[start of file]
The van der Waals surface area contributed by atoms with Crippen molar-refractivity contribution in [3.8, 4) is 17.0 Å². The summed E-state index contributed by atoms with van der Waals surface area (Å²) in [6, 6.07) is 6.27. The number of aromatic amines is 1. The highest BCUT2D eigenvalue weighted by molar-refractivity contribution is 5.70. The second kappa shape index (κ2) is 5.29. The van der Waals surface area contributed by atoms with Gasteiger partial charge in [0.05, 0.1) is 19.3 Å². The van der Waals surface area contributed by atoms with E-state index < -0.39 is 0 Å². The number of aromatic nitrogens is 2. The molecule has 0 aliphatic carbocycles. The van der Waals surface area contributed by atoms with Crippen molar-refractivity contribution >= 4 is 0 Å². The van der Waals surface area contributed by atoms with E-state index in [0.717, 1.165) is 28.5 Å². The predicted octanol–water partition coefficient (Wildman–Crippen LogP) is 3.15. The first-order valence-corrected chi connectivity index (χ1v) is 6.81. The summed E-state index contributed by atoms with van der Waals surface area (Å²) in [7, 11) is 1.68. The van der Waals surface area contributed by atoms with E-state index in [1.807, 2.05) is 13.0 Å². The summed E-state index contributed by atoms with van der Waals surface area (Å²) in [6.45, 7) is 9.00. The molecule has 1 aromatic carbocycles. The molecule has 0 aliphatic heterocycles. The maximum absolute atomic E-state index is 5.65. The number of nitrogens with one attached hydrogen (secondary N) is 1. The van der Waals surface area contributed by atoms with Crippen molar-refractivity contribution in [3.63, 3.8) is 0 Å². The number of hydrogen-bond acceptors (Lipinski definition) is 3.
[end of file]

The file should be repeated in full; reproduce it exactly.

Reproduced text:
The van der Waals surface area contributed by atoms with Crippen molar-refractivity contribution in [3.8, 4) is 17.0 Å². The summed E-state index contributed by atoms with van der Waals surface area (Å²) in [6, 6.07) is 6.27. The number of aromatic amines is 1. The highest BCUT2D eigenvalue weighted by molar-refractivity contribution is 5.70. The second kappa shape index (κ2) is 5.29. The van der Waals surface area contributed by atoms with Gasteiger partial charge in [0.05, 0.1) is 19.3 Å². The van der Waals surface area contributed by atoms with E-state index < -0.39 is 0 Å². The number of aromatic nitrogens is 2. The molecule has 0 aliphatic carbocycles. The van der Waals surface area contributed by atoms with Crippen molar-refractivity contribution >= 4 is 0 Å². The van der Waals surface area contributed by atoms with E-state index in [0.717, 1.165) is 28.5 Å². The predicted octanol–water partition coefficient (Wildman–Crippen LogP) is 3.15. The first-order valence-corrected chi connectivity index (χ1v) is 6.81. The summed E-state index contributed by atoms with van der Waals surface area (Å²) in [7, 11) is 1.68. The van der Waals surface area contributed by atoms with E-state index in [1.807, 2.05) is 13.0 Å². The summed E-state index contributed by atoms with van der Waals surface area (Å²) in [6.45, 7) is 9.00. The molecule has 1 aromatic carbocycles. The molecule has 0 aliphatic heterocycles. The maximum absolute atomic E-state index is 5.65. The number of nitrogens with one attached hydrogen (secondary N) is 1. The van der Waals surface area contributed by atoms with Crippen molar-refractivity contribution in [3.63, 3.8) is 0 Å². The number of hydrogen-bond acceptors (Lipinski definition) is 3.